5 steps to reduce HIV and AIDS risk in young people - Primary Health

5 steps to reduce HIV and AIDS risk in young people

  • April 10, 2024

  • Adi Chandrasekhar, MD, MPH, FACP

  • 3 minutes

HIV in youth

On National Youth HIV & AIDS Awareness Day, we highlight HIV’s impact on youth and ways to keep them healthy.

National Youth HIV & AIDS Awareness Day (NYHAAD), observed each year on April 10, marks an important occasion to highlight the impact of HIV on young people. Around one in five new HIV infections in the United States happen in someone between the ages of 13 and 24. Furthermore, around half the population in that age group with HIV does not know of their HIV status.

There are several reasons why this population can be at a higher risk for HIV. First, adolescents in particular are susceptible to infections as they start exploring sexual relationships with others. Data from the Centers for Disease Control and Prevention (CDC) show that in the decade between 2011 and 2021, high school students had less risky sex. It also showed fewer were sexually active overall, with only 30 percent reporting ever having sex in 2021 (down from 47 percent in 2011). 

Given this data, it would seem like rates of sexually transmitted infections (STIs) should be declining. However, that is far from what we observe. One explanation is that the rate of condom usage has actually declined in that same period from 60 to 52 percent, a second reason for youth being at higher risk for HIV. 

And finally, another risk for acquiring HIV infection is substance use, which young adults also frequently encounter.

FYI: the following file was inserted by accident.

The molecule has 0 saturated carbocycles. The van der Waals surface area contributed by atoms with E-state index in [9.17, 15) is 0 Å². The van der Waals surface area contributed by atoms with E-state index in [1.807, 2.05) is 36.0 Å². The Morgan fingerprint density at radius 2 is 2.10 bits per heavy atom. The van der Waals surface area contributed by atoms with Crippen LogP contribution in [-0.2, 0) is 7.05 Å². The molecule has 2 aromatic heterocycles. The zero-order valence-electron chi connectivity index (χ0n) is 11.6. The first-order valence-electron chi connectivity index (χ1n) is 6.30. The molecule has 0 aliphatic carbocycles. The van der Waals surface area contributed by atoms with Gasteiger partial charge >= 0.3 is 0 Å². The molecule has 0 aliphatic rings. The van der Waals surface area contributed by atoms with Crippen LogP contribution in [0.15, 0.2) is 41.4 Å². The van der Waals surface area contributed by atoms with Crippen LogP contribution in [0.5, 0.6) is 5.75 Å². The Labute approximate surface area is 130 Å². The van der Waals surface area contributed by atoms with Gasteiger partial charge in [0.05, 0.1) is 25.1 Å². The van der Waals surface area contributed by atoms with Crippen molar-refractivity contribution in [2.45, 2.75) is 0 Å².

Key steps to lower HIV infection risk

So what steps can young adults take to lower their risk for getting HIV infection? The first step as always is getting to know your HIV status. Fortunately, testing for HIV has never been easier. With the widespread availability of home-based testing, it is easy to get tested within the comfort of your home. And if you are a high school or higher education administrator, the same testing can be easily made available to your students at risk. 

The second step is increasing awareness around the importance of condom usage and regular testing to prevent infections. Third, increasing access to pre-exposure prophylaxis against HIV (PrEP) for our youth can curb HIV infections in this age group. And fourth, make access to substance use care more widespread and destigmatized. 

And finally, we must also realize that not all youth are equally at risk for getting HIV. Students identifying as LGBTQ+ were twice as likely to have faced sexual violence as their heterosexual peers- and were also about twice as likely to engage in substance use. Reaching these key populations is critical to bringing down the rates of HIV infection in youth. Once again, easier access to HIV testing, PrEP, and substance use services can help in this endeavor.

To sum up, as we observe National Youth HIV & AIDS Awareness Day this year, connect with us to hear about how our discreet and convenient testing and treatment solutions can help bring down the rates of HIV infection in our youth.

Disclaimer: This blog content and linked materials are not intended as individual medical advice, diagnosis or treatment, and should not be considered as such. Any readers with medical concerns should contact a licensed healthcare provider. This blog is provided for informational purposes only.

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